It is generally agreed that the national deficit/surplus represents the best available measure of the public sector's net call on private sector funds. The committee generally supported the reforms, but it concluded that accountability mechanisms should be improved and incorporated in the proposed new financial agreement which had not been finalised when the committee made its final report.

  Specifically, the committee recommended that the financial agreement provide for quarterly and annual reports of public sector financing requirements—this is currently only required by agreement of the Loan Council—and the adoption of accrual accounting, and I think Senator Gibson has mentioned this. This means reporting revenue/expense when earned/incurred, rather than reporting cash transactions. This would make it difficult for governments to manipulate cash flow to meet annual targets, and is expected to be adopted by governments over the next few years. In that respect, let me point out in passing that the movement to accrual accounting—that is taking into account contingent liabilities—would also help to move the states and the Commonwealth towards proper environmental accounting because the contingent liabilities relating to environmental damage would have to be taken into account in a proper system of accrual accounting. That again should have been more strongly emphasised in the move towards this legislation.

  The third recommendation of the committee was for full auditing of relevant Loan Council statements/reports by the state and federal auditors-general. There is a difference of view as to the auditors' capacity to fully audit Loan Council reports incorporated in annual budgets as currently proposed. The auditors believe that they have full powers to do so, but the Loan Council has expressed doubts. This recommendation would presumably put the matter beyond doubt. Again, one would have liked to have seen that question of auditing included in this legislation.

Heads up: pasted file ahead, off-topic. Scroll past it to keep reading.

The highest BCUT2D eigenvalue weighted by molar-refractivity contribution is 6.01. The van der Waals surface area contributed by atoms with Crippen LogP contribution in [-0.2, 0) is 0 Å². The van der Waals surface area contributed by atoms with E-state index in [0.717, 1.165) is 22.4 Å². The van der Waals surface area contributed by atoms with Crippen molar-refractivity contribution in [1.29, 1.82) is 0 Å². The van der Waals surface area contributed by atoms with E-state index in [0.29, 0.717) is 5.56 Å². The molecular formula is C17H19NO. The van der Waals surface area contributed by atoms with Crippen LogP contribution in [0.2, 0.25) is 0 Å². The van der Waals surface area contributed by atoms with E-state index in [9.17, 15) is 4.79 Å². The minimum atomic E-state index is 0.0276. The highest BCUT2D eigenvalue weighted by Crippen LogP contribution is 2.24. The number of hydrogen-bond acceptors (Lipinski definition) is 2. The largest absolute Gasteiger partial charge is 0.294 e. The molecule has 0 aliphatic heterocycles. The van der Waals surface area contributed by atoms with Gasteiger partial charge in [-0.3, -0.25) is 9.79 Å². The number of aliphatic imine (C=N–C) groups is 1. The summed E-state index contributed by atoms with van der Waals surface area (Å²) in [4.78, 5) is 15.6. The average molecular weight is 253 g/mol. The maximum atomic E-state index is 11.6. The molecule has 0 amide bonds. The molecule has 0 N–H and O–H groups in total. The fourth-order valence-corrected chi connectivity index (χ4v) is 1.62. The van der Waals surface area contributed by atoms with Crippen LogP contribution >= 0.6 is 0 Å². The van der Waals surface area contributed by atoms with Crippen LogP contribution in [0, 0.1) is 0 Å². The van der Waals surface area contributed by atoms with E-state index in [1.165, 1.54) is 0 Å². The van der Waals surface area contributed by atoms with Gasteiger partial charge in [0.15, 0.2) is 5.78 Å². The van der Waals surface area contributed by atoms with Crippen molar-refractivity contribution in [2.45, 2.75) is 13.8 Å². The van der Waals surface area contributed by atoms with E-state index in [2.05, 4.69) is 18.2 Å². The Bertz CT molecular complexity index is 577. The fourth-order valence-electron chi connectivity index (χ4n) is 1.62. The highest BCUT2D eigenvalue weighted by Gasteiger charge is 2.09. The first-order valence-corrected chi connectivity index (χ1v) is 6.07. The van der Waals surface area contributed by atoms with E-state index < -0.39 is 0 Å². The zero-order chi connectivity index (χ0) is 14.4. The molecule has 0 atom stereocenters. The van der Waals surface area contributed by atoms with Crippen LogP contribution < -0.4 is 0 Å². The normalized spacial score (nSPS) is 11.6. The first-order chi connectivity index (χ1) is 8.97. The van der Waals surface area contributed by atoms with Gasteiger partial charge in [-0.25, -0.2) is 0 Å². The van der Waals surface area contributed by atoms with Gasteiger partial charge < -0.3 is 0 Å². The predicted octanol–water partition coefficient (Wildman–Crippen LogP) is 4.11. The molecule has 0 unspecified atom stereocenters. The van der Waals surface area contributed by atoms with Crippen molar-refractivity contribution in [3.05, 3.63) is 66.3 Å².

The final recommendation concerned a separate national annual Loan Council report audited by the Commonwealth Auditor-General, to be tabled in all parliaments. This again would have aided in the matter of transparency and accountability to which Senator Short was referring.

  The federal government has not responded to the committee's report even though the three month time limit has long passed. The financial agreement reflects none of these recommendations although, with the exception of accrual accounting, they are largely in effect as a result of the new Loan Council procedures.

  I conclude by saying that we are not opposing this legislation. We are criticising it on the grounds that it fails to implement all the committee's recommendations. As chairman of the Senate select committee I am critical of the government because it has not responded to the report of the committee before this; had it done so it would have been able to incorporate its response to these recommendations in the legislation. We believe that, at the very least, the inclusion of the auditing and accrual accounting mechanisms would have been an improvement in this new state-Commonwealth financial arrangement, but we are not intending to move any amendments and we are supporting the legislation.